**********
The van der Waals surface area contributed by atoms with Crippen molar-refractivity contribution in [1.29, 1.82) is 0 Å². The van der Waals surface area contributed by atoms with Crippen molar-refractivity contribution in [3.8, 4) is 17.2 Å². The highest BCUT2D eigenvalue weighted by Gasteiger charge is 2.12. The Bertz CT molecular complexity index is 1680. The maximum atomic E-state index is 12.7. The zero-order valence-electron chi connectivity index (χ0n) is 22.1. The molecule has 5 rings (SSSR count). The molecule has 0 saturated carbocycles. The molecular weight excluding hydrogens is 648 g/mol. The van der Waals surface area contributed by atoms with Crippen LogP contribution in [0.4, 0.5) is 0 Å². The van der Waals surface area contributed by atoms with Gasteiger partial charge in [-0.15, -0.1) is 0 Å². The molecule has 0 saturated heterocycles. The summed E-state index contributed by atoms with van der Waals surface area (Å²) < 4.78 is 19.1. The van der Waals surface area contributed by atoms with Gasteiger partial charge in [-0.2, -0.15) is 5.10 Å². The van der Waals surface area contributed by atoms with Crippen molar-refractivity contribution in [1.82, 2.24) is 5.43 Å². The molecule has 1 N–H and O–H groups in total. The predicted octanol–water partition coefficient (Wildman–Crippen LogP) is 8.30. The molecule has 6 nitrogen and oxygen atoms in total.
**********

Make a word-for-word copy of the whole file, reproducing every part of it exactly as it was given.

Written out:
The van der Waals surface area contributed by atoms with Crippen molar-refractivity contribution in [1.29, 1.82) is 0 Å². The van der Waals surface area contributed by atoms with Crippen molar-refractivity contribution in [3.8, 4) is 17.2 Å². The highest BCUT2D eigenvalue weighted by Gasteiger charge is 2.12. The Bertz CT molecular complexity index is 1680. The maximum atomic E-state index is 12.7. The zero-order valence-electron chi connectivity index (χ0n) is 22.1. The molecule has 5 rings (SSSR count). The molecule has 0 saturated carbocycles. The molecular weight excluding hydrogens is 648 g/mol. The van der Waals surface area contributed by atoms with Crippen LogP contribution in [0.4, 0.5) is 0 Å². The van der Waals surface area contributed by atoms with Gasteiger partial charge in [-0.15, -0.1) is 0 Å². The molecule has 0 saturated heterocycles. The summed E-state index contributed by atoms with van der Waals surface area (Å²) < 4.78 is 19.1. The van der Waals surface area contributed by atoms with Gasteiger partial charge in [-0.2, -0.15) is 5.10 Å². The van der Waals surface area contributed by atoms with Crippen molar-refractivity contribution in [1.82, 2.24) is 5.43 Å². The molecule has 1 N–H and O–H groups in total. The predicted octanol–water partition coefficient (Wildman–Crippen LogP) is 8.30. The molecule has 6 nitrogen and oxygen atoms in total.